As one of California's most influential tribal leaders, Mark Macarro has been included among Capitol Weekly's list of the top 100 most powerful voices in California politics. For over 15 years, he has served as tribal chairman of the Pechanga Band of Luiseno Indians. As part of his activities supporting tribal communities, Mark Macarro recently spoke out against the reluctance of UC Berkeley and other academic institutions to return Native American remains and artifacts back to their respective tribes.
For nearly three decades, US law has required federally funded museums to share lists of the Native American remains and artifacts they have in their collections with the respective tribes. The law also gives tribal communities that are able to prove a connection to the remains and artifacts the right to repossess them so that they can be reburied with dignity on ancestral tribal land. In California, the federal law has been extended to state-funded institutions, such as colleges and universities.
Despite the extension of the law, some museums at California's academic institutions have been reluctant to return archaeological remains back to local tribes. One of the most notable examples is the Phoebe Hearst Museum at UC Berkeley, which has returned fewer than 300 out of the more than 9,000 bodies it holds in its collection.
Officials at Berkeley and other UC campuses have defended the slow rate of repatriation by citing the research value of the remains and claiming that further investigation is needed. Local tribal leaders see the situation quite differently, however. Native American representatives continue to fight for repatriation, which may see further support through recently passed California legislation that aims to give tribal communities equal representation on campus committees.
The tribal chairman of the Pechanga Band of Luiseno Indians, Mark Macarro stands out as an influential figure in California state politics. Sacramento-based publication Capitol Weekly has for multiple years placed Mark Macarro in its list of the top 100 political figures in the state.
For more than a quarter of a century, Capitol Weekly has been required reading for Californians working in state government. The publication is part of Open California, a nonprofit organization that endeavors to keep Californians informed about state governance and public policy.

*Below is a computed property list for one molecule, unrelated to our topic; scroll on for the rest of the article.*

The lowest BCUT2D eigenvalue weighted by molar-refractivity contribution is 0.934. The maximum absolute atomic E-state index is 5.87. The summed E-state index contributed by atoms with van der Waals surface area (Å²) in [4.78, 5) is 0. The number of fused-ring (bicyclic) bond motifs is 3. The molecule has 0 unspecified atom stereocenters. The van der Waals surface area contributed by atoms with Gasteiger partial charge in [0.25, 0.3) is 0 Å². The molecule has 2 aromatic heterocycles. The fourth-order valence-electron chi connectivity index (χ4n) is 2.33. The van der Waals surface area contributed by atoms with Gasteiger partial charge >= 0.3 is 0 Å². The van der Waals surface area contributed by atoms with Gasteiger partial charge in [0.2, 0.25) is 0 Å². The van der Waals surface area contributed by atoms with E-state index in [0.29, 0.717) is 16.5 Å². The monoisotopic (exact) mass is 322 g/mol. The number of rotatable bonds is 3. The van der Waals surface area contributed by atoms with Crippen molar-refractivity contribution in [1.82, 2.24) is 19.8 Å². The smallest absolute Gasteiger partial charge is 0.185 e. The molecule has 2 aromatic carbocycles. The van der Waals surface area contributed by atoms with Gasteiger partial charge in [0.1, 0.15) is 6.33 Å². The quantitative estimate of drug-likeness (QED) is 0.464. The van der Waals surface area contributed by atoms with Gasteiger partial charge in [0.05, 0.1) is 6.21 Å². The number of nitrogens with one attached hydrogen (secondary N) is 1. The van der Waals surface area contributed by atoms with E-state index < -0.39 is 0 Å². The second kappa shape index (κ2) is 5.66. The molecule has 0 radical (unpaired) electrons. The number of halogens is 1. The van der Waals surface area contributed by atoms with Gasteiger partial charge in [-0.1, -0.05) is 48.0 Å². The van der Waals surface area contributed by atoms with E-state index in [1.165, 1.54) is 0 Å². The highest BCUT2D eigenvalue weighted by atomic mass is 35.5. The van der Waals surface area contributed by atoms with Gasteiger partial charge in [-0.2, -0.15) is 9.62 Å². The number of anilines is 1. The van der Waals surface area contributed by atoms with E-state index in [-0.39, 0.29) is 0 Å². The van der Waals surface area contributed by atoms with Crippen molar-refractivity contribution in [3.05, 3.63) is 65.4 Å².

Founded in 2012, Open California also serves as a platform for engaging with political leaders. In pursuit of its mission, Open California publishes not only Capitol Weekly but also a political news compendium and a daily e-newsletter that reaches more than 6,000 subscribers.
In addition, Open California hosts a biweekly talk show and a quarterly conference series. Both the talk show and the conference series, which are broadcast on the statewide California Channel, examine important issues in California politics.
Open California operates because of the efforts of a small team of staff members and contributors. The organization also works with Sacramento State University and the University of California to provide valuable internships to a half-dozen aspiring journalists each year.
Mark Macarro has maintained leadership positions with the Pechanga Band of Luiseno Indians for more than two decades. As tribal chairman of the Pechanga Band, Mark Macarro serves as a representative of his tribe at the National Congress of American Indians (NCAI).
Since its inception in 1944, NCAI has upheld the mission of preserving the rights and cultures of American Indians living across the United States. Additionally, the organization also focuses on enhancing the lives of the Native populations that it serves. NCAI continually works toward these goals by operating a number of campaigns that highlight and celebrate tribal heritage.
In 1968, NCAI established a campaign that aimed to bring attention to the harmful representations of Native individuals that permeate various aspects of popular culture. Known as the “Proud to Be” campaign, this initiative later expanded its focus to the “Indian” caricatures that many sports teams have used as mascots since the early 1960s.
Looking to abolish such portrayals of indigenous peoples, NCAI has sought to educate the public about the negative effects that these mascots can cause. The organization has found that, over the years, these representations have cultivated stereotypical views of Native people that have given rise to hate crimes and caused psychological harm among the population of Native youth.